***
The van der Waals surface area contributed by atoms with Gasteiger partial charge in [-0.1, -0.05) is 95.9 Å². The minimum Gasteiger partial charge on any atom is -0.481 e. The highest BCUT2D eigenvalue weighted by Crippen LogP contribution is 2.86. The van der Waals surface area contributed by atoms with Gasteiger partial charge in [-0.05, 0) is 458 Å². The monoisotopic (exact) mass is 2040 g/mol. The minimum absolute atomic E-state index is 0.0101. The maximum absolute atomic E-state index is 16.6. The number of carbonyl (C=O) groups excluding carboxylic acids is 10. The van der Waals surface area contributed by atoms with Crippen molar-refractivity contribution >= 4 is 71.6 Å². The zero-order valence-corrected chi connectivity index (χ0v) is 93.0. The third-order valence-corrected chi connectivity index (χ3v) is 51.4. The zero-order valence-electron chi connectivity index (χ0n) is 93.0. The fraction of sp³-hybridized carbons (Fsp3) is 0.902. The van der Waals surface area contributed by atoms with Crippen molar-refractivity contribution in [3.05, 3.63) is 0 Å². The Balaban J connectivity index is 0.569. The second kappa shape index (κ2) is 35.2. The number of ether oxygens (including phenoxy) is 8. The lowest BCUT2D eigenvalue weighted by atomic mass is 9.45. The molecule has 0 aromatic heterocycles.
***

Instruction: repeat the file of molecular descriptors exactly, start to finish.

The van der Waals surface area contributed by atoms with Gasteiger partial charge in [-0.1, -0.05) is 95.9 Å². The minimum Gasteiger partial charge on any atom is -0.481 e. The highest BCUT2D eigenvalue weighted by Crippen LogP contribution is 2.86. The van der Waals surface area contributed by atoms with Gasteiger partial charge in [-0.05, 0) is 458 Å². The monoisotopic (exact) mass is 2040 g/mol. The minimum absolute atomic E-state index is 0.0101. The maximum absolute atomic E-state index is 16.6. The number of carbonyl (C=O) groups excluding carboxylic acids is 10. The van der Waals surface area contributed by atoms with Crippen molar-refractivity contribution >= 4 is 71.6 Å². The zero-order valence-corrected chi connectivity index (χ0v) is 93.0. The third-order valence-corrected chi connectivity index (χ3v) is 51.4. The zero-order valence-electron chi connectivity index (χ0n) is 93.0. The fraction of sp³-hybridized carbons (Fsp3) is 0.902. The van der Waals surface area contributed by atoms with Crippen molar-refractivity contribution in [3.05, 3.63) is 0 Å². The Balaban J connectivity index is 0.569. The second kappa shape index (κ2) is 35.2. The number of ether oxygens (including phenoxy) is 8. The lowest BCUT2D eigenvalue weighted by atomic mass is 9.45. The molecule has 0 aromatic heterocycles.